Dr. David “Joe“ Freeman, MD, FACP, FACC
Our loving father died at home surrounded by his family on June 17th at age 95 after a battle with ureteral epithelial carcinoma which was highly malignant with lung and liver metastasis. This battle slowed him down but never extinguished his sharp mind and love of planning for the future.
Joe was born to Dr. Joseph Mervin and his wife Gladys Regnier Freeman on April 16, 1925. He will be welcomed to his spiritual life by his parents, his two older sisters Jean Freeman and Eleanor Freeman Johnson as well his grandson Sean David Tange, who died at the age of 4.
Joe grew up on the east side of Wausau kitty corner from Mary Clare Collins who has been his wife since he finished over 30 months of active duty in the army Air Force where he was a top pilot, sharp shooter and skilled in radio-radar mechanics. They married August 21, 1947, a very hot day, but dad wore his only good wool suit to honor his bride. Joe remained in the reserves reaching the designation of first lieutenant while learning skills like setting up emergency hospitals and preparing for catastrophic events.
After he finished medical school at UW Madison, he joined our grandfather initially before deciding to specialize in Internal Medicine and then Cardiology. At one point in Joe’s life, he was debating between being a doctor, an architect, or a writer. He spent several weeks in Tallahassee West learning design techniques under the tutelage of Frank Lloyd Wright. When the Freeman Medical Group became the Wausau Medical Center, Joe used his knowledge to help design the current building. He also had a short story called The Deer Hunter published in Reader’s Digest.
All his life, Joe was a far sighted innovator starting up the second Cardiac Care Unit and Cath lab in Wisconsin after Madison at South hospital in 1967. The year before, he worked with Mike Mucherheieie in sending EKGs and later x-rays for the first time over phone lines. In 1970, Dr. Al Molinaro and Joe recruited the excellent vascular surgeon Sid Mirosienie to round out the level of services in Wausau. The first by-pass was done at South Hospital on a local prominent businessman. Both Dr. Mirosienie and Joe had separate laser labs. In 1977, the cardiac program started to do complicated valves when Dr. Julio Davila was recruited to Wausau by Dr. Elliot Drake, the executive director of cardiology at the Heart Institute and our father. Joe later developed a revolutionary technique for cardiac catheterizations later supplanted by the development of ultrasound.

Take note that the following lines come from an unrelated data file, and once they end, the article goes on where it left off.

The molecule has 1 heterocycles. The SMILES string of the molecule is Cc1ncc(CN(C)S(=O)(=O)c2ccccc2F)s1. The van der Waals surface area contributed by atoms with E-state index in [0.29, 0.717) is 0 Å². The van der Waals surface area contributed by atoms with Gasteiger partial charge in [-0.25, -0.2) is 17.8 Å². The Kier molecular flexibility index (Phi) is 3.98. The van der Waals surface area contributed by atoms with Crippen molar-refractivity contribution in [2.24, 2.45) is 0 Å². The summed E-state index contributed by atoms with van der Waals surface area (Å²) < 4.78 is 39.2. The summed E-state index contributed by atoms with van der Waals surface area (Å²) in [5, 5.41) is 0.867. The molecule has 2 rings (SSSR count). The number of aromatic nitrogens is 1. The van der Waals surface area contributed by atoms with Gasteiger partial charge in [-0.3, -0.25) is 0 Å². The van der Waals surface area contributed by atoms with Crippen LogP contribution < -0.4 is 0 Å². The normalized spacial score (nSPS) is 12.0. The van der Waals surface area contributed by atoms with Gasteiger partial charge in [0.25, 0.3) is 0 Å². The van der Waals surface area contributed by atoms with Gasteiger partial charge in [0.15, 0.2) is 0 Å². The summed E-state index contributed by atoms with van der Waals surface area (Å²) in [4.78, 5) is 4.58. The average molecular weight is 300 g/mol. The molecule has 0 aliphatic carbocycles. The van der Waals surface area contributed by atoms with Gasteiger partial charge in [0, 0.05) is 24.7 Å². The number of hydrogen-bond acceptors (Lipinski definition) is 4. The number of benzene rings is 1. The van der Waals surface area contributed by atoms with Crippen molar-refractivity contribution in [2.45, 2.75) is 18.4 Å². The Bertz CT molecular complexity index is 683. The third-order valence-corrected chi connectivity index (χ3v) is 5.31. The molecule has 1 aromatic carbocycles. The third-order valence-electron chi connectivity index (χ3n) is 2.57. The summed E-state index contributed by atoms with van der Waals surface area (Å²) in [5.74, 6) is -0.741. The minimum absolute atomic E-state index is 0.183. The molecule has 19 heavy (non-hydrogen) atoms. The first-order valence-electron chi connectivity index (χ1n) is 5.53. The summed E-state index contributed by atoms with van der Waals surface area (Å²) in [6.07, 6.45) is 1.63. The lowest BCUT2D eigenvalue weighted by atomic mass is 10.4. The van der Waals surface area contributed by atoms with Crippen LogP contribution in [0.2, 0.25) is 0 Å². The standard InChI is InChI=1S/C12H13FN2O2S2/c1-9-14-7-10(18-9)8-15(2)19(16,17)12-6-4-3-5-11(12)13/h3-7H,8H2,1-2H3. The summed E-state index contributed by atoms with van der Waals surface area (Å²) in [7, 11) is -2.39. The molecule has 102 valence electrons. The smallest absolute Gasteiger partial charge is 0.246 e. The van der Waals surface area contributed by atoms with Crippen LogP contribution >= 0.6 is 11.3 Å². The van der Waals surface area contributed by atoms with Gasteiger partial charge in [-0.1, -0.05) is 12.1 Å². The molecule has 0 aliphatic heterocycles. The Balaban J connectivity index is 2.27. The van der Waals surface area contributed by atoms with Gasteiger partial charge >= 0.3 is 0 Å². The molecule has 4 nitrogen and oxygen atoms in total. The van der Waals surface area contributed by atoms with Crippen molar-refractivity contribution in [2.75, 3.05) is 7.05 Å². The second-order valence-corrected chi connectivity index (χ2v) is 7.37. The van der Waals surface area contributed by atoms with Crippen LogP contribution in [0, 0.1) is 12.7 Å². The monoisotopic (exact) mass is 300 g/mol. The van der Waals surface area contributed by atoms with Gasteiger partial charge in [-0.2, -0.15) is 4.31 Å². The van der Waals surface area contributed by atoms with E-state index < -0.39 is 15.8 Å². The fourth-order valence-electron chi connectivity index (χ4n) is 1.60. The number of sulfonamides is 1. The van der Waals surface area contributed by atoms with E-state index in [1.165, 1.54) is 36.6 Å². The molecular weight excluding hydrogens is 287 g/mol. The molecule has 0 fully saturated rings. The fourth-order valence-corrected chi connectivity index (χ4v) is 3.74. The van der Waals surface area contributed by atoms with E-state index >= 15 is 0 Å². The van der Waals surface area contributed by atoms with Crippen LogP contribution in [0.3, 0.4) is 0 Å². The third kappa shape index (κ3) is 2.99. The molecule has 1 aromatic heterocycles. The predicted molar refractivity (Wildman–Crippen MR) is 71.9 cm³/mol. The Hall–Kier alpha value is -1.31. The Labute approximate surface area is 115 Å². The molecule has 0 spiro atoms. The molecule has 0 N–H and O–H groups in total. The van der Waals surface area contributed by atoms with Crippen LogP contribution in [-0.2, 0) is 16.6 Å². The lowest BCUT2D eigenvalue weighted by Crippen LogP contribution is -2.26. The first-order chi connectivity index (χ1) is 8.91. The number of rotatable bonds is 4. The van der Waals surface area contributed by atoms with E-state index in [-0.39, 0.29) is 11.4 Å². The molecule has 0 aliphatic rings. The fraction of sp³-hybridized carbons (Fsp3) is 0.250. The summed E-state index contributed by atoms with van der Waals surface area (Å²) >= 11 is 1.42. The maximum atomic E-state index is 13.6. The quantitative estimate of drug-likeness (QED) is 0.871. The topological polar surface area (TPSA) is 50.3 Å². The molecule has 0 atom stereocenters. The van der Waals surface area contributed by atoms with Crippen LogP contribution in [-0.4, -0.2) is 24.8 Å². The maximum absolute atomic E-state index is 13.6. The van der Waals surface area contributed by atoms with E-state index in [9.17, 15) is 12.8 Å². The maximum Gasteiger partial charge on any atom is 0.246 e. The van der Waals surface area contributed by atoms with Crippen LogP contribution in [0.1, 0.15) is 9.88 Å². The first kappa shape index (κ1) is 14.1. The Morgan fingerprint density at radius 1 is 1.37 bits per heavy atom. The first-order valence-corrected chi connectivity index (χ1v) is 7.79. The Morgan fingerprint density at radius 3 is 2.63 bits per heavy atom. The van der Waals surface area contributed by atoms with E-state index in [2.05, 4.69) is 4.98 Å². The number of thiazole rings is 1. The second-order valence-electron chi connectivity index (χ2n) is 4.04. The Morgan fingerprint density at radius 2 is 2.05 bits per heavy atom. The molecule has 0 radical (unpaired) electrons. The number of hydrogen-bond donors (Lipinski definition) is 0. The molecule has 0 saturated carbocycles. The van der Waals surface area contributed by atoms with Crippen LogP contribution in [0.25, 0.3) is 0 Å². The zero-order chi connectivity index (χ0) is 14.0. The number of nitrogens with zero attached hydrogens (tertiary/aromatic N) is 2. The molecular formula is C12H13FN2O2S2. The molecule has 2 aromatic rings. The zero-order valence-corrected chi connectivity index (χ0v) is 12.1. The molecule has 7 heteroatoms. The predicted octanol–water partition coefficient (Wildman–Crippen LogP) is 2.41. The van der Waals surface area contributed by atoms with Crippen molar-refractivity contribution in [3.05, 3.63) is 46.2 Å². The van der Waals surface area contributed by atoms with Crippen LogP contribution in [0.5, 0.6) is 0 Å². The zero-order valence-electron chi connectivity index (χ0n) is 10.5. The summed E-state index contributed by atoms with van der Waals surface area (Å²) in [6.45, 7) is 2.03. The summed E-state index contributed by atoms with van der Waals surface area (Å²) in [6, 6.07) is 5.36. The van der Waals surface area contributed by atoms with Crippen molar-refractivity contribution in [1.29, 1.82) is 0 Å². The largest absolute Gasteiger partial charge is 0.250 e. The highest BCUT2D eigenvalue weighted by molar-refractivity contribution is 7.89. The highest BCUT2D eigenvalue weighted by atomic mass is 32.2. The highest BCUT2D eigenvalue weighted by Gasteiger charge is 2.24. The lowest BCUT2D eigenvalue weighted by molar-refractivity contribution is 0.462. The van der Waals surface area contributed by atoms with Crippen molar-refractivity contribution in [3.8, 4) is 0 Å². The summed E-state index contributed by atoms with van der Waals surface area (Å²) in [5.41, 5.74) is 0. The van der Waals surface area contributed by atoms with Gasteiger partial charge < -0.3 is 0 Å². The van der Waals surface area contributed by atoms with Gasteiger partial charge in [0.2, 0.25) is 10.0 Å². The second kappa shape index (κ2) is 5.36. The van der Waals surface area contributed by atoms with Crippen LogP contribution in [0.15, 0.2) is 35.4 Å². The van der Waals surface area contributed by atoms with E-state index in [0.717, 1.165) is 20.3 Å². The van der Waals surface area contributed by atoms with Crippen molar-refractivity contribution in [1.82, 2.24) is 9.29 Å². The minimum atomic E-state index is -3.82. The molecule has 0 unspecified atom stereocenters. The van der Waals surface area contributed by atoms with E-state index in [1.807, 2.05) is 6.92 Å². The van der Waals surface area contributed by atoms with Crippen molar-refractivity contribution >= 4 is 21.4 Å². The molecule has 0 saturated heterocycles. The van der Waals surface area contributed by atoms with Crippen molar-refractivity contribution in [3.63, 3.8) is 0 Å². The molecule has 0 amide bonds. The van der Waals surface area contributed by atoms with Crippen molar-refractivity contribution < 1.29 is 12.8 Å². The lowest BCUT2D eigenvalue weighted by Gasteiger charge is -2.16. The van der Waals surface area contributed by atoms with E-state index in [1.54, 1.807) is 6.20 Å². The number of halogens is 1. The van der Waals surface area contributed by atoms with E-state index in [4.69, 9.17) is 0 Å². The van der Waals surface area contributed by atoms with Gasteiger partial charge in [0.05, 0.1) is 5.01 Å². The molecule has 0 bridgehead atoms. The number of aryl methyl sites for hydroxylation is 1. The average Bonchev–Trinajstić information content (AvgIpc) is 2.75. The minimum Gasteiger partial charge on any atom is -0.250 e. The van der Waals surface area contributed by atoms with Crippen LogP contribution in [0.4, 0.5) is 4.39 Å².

Joe’s oldest daughter Mary Jo and he were fortunate enough to practice together for his last 10 years along with Dr. Davila and Dr. Todd Gammill during which time he was the only cardiologist to do renal artery stents. He ultimately retired at age 70 but continued to read medical journals and stay current until his 90s.
Besides excellence in medicine and devotion to teaching, Joe was passionate about improving the Wausau area and with his wife, Mary Clare, conceived of the idea for the Arts Block, the Downtown Square, and gave generously to UW Madison and UW Marathon among other organizations. Joe and Mary Clare also enjoyed traveling together and embarked on many journeys around the world with University of Wisconsin alumni.
Joe grew up learning to hunt and fish in natural surroundings and never lost his love of the same. This background was part of both of our parents’ dedication to conservation inspiring them to start the North Central Conservancy Trust with Gary Tesch and their close friend Bob Greenheck.
Joe cherished his large family and spent many hours with his children Mary Jo Freeman (David Tange), Linda Grilley (Ron), Tim Freeman (Debbie), Gregory Freeman (Carol) and M. Sean Freeman (Jewel). He delighted in seeing his 15 grandchildren and many of his 13 great grandchildren in his final days. As was typical of Joe, his main concern throughout was that Mary Clare know he will always be with her in spirit.
In light of the coronavirus the funeral service for Joe will be restricted to immediate family. We all give thanks to the physicians from Aspirus and the Hospice service for their excellent care. In Lieu of flowers, please send donations to the DJ and Mary Clare Freeman Fund at the Community Foundation of North Central Wisconsin.
There’s an old song by Ricky Nelson who crooned “Now There Was A Man“ and that sums up our father. He will be sorely missed by so many people and was truly a pioneer in our community!
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